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Fibromyalgia is a term we use for people who experience heightened nerve sensitivity and pain in many places across someone’s body. The pain can be in muscles and joints or can be in other body parts such as in the head causing headaches, around the stomach causing abdominal pain and bloating or just complete body fatigue from the body always being sent a stream of these sensitive nerve messages.

There is no doubt that this is a real and painful condition that affects many parts of people’s lives.

Science has proven that people with fibromyalgia have different pain systems and subsequently have different brain scans to those who do not have fibromyalgia. For example, if we apply firm pressure to the skin of someone with fibromyalgia, areas of the brain that we know are involved in giving us pain signals, become very active. These same areas do not become active in a person who does not have fibromyalgia.

We are also discovering genetic changes that can be ‘switched on’ to start this widespread nerve sensitivity in some people. Not everyone has these genes, but if you do, and you experience a traumatic experience, significant stress or lots of worry, then these genes can turn on and make all the body nerves more sensitive – leading to the all over body pain, sleep difficulties and fatigue.

Fibromyalgia can affect many locations on the body

We don’t yet know why this is yet – but essentially the person releases so much stress hormone (cortisol) and adrenaline as a ‘fight or flight’ response, that all the nerves start looking for danger and turn the volume knob up to a 10! This causes the fibromyalgia pains and other symptoms (e.g., stomach upset (such as reflux or irritable bowel syndrome), depression, headaches (including migraines), muscle aches etc.) It can even lead to difficulty thinking – a condition we call ‘fibro fog’.

In pain medicine we are now calling the pain in this condition ‘Chronic widespread pain’ meaning it is occurring all over the body.

So, if this is the case, then what can we do about it? Well – we need to attempt to reverse the processes that has turned on those genes in the first place. We need to get the person strong again. We need to address the common depression and anxiety caused by both the sensitive nerves and the stress and trauma that caused those genes to turn on. We need to support the persons life that has often changed due to their fibromyalgia.

Some of the life changes people find include becoming less social because they are so tired, they may stop or reduce work due to pain and fatigue leading to financial pressures and lower self-esteem, and they may have had arguments with family and friends because they were so exhausted and in pain, and they may have gained or lost weight because of low motivation for exercise and unstable eating habits. Sadly, there is not one therapy or tablet that can fix all these things at once. But we need to work on each of these things in turn and improve the improvable!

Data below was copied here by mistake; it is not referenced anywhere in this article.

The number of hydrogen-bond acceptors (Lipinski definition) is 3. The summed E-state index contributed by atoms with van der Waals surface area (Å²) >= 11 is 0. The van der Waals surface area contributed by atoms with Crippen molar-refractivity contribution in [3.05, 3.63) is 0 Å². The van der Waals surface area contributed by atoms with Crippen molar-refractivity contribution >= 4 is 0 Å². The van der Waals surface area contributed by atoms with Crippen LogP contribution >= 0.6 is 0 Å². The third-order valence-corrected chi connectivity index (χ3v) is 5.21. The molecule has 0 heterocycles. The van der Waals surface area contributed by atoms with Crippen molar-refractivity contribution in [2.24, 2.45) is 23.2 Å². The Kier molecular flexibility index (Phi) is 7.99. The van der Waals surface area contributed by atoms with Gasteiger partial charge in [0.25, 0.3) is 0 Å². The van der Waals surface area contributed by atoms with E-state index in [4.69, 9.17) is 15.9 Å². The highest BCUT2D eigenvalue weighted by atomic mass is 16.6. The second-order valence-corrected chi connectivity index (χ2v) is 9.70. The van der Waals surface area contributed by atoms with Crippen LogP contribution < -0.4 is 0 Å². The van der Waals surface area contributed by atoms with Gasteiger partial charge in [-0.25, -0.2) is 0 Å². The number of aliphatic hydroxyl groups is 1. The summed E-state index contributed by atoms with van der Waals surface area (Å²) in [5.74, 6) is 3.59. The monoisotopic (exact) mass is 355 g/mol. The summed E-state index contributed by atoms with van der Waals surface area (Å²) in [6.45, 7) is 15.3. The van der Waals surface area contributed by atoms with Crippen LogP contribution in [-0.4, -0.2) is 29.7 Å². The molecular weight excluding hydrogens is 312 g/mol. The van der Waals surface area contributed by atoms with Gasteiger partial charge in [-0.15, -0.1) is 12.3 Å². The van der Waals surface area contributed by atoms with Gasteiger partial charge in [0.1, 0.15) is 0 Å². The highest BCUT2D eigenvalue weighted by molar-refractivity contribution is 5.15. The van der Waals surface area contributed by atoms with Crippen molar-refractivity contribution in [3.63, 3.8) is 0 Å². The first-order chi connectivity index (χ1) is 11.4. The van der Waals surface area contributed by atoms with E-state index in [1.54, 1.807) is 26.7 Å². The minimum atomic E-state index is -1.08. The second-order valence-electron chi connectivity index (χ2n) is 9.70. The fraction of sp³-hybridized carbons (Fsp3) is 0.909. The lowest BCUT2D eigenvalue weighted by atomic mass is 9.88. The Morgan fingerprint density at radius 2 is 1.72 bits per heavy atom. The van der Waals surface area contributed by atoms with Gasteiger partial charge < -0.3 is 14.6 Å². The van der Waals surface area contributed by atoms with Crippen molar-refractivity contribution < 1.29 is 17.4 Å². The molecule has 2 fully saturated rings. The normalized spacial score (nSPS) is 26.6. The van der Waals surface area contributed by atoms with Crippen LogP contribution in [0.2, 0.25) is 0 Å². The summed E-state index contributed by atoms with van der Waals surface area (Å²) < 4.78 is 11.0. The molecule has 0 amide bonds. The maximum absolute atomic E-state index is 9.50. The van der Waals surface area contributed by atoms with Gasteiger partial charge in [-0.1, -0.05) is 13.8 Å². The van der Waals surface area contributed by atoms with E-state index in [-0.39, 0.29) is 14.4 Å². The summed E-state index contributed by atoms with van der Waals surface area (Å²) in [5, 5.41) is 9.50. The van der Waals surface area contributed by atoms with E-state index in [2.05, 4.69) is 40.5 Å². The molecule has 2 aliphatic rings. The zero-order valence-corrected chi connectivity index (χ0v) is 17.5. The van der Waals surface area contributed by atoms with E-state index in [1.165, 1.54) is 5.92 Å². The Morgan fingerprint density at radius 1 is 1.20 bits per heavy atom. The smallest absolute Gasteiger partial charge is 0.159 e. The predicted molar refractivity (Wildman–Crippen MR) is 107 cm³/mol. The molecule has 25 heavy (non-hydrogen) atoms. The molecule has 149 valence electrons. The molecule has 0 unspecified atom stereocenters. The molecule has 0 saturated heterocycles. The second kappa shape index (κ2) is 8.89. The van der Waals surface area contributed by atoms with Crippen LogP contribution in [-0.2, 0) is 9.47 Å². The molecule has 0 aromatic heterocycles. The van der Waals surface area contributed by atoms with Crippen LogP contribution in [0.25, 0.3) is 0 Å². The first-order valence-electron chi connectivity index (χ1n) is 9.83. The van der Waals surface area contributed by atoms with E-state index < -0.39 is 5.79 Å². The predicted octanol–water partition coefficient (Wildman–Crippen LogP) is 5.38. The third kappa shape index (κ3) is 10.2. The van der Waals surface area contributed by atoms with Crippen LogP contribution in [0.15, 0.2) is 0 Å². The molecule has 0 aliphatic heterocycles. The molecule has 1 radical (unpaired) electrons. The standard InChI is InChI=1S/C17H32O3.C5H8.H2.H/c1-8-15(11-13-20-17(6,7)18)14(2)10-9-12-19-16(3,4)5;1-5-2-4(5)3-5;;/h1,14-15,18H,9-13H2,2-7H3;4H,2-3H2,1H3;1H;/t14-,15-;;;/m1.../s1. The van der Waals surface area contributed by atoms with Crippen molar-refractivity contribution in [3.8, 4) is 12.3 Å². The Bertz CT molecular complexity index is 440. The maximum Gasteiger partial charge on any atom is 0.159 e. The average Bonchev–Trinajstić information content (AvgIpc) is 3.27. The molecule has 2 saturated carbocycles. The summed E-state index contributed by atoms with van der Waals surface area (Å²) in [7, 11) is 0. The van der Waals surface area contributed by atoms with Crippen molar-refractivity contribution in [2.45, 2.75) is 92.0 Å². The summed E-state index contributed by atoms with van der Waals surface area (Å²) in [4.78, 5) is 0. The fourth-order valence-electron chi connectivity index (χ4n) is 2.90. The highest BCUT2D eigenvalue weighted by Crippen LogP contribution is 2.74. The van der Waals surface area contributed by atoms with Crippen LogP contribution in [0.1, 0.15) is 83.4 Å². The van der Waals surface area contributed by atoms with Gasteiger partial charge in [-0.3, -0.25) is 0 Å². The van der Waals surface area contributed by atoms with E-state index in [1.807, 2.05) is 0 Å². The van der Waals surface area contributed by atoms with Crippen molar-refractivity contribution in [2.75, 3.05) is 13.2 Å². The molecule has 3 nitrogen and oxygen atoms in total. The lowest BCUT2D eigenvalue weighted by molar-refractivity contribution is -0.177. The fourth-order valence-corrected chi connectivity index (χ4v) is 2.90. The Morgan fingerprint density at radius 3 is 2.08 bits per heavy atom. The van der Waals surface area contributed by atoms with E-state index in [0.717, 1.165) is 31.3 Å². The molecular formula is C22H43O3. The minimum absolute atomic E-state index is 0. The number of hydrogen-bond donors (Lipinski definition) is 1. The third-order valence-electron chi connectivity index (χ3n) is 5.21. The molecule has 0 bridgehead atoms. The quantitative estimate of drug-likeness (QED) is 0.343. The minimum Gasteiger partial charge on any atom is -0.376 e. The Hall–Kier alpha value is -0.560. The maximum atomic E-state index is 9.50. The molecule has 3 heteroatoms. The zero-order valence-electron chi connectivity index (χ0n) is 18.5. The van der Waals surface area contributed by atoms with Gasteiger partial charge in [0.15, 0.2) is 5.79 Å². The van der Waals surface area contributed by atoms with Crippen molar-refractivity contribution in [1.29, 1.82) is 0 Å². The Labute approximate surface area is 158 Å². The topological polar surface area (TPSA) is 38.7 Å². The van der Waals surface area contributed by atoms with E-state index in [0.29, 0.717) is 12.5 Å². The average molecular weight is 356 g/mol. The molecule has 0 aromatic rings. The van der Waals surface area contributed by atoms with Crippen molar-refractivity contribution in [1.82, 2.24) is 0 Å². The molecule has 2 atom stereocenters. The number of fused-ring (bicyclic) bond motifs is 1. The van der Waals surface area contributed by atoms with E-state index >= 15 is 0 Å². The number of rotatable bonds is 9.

Many patients have had their symptoms significantly improve and their lives get better – but it can sometimes take some time and there can be ‘good times and less good times!’

Motion is lotion

So, our suggested management may include some of the following:

1. Gentle movement and exercise. Getting our body moving and telling our nerves that normal movement is ok and doesn’t cause pain – has been shown to be VERY helpful. This can be in a pool, with a physiotherapist, yoga etc.

2. Address stress, anxiety, depression and fibromyalgia’s effect on our lives. We have expert psychologists who will focus on practical ways to improve your life, deal with stress, and make life just that little bit easier

3. Use medications to help settle the symptoms to help us cope and recover. We will often talk about antidepressant/antianxiety medications to use – not to treat specifically depression or anxiety often, but the body has many nerves that need to be settled – not just in the head! These medications can be used for a time – like a cast on a broken leg – used when we need them while we try to heal, and then they can be removed when no longer needed hopefully in future.

4. Getting back to work, back to life etc. This can happen as we gently feel better, but a pain specific occupational therapist is someone who has many tips/tricks and ways to maximise your function and get you back into life. If you have a level of private cover, you may be eligible for our pain rehabilitation program at Buderim Private Hospital. This is a program over five weeks two days a week with education, health professionals support, exercise etc.

It can really offer a boost and a great start for those who experience fibromyalgia and chronic widespread pain. It is a team effort – and we would like to help you on that journey. There are some links below for more information and if you have more questions, please ask our expert team of health professionals who come to work every day to help people who experience these symptoms, feel better and lead happier more comfortable lives.

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